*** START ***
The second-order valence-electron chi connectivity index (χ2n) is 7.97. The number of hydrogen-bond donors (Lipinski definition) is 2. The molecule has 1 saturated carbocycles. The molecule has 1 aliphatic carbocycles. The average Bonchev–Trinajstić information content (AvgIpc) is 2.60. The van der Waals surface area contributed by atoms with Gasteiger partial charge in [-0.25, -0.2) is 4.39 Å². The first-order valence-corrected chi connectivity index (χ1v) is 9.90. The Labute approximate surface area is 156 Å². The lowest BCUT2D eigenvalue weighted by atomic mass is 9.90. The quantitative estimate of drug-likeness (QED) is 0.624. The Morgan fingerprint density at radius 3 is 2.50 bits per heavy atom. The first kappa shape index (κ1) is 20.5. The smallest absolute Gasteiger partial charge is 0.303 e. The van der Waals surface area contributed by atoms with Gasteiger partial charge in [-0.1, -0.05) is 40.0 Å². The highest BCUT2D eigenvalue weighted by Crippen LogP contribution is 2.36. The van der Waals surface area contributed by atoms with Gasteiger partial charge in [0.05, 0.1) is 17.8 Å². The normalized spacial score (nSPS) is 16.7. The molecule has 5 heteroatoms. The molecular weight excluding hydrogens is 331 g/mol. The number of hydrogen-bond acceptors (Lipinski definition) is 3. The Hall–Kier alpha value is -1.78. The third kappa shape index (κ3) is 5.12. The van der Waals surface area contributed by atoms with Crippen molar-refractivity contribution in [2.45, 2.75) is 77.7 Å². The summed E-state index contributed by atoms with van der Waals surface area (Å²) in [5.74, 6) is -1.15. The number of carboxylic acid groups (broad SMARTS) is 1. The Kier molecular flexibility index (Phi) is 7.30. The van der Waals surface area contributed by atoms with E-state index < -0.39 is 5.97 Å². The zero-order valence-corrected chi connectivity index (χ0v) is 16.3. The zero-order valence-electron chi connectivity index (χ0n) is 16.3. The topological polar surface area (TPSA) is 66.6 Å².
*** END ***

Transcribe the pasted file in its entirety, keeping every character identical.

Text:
The second-order valence-electron chi connectivity index (χ2n) is 7.97. The number of hydrogen-bond donors (Lipinski definition) is 2. The molecule has 1 saturated carbocycles. The molecule has 1 aliphatic carbocycles. The average Bonchev–Trinajstić information content (AvgIpc) is 2.60. The van der Waals surface area contributed by atoms with Gasteiger partial charge in [-0.25, -0.2) is 4.39 Å². The first-order valence-corrected chi connectivity index (χ1v) is 9.90. The Labute approximate surface area is 156 Å². The lowest BCUT2D eigenvalue weighted by atomic mass is 9.90. The quantitative estimate of drug-likeness (QED) is 0.624. The Morgan fingerprint density at radius 3 is 2.50 bits per heavy atom. The first kappa shape index (κ1) is 20.5. The smallest absolute Gasteiger partial charge is 0.303 e. The van der Waals surface area contributed by atoms with Gasteiger partial charge in [-0.1, -0.05) is 40.0 Å². The highest BCUT2D eigenvalue weighted by Crippen LogP contribution is 2.36. The van der Waals surface area contributed by atoms with Gasteiger partial charge in [0.05, 0.1) is 17.8 Å². The normalized spacial score (nSPS) is 16.7. The molecule has 5 heteroatoms. The molecular weight excluding hydrogens is 331 g/mol. The number of hydrogen-bond acceptors (Lipinski definition) is 3. The Hall–Kier alpha value is -1.78. The third kappa shape index (κ3) is 5.12. The van der Waals surface area contributed by atoms with Crippen molar-refractivity contribution in [2.45, 2.75) is 77.7 Å². The summed E-state index contributed by atoms with van der Waals surface area (Å²) in [5.74, 6) is -1.15. The number of carboxylic acid groups (broad SMARTS) is 1. The Kier molecular flexibility index (Phi) is 7.30. The van der Waals surface area contributed by atoms with E-state index < -0.39 is 5.97 Å². The zero-order valence-corrected chi connectivity index (χ0v) is 16.3. The zero-order valence-electron chi connectivity index (χ0n) is 16.3. The topological polar surface area (TPSA) is 66.6 Å².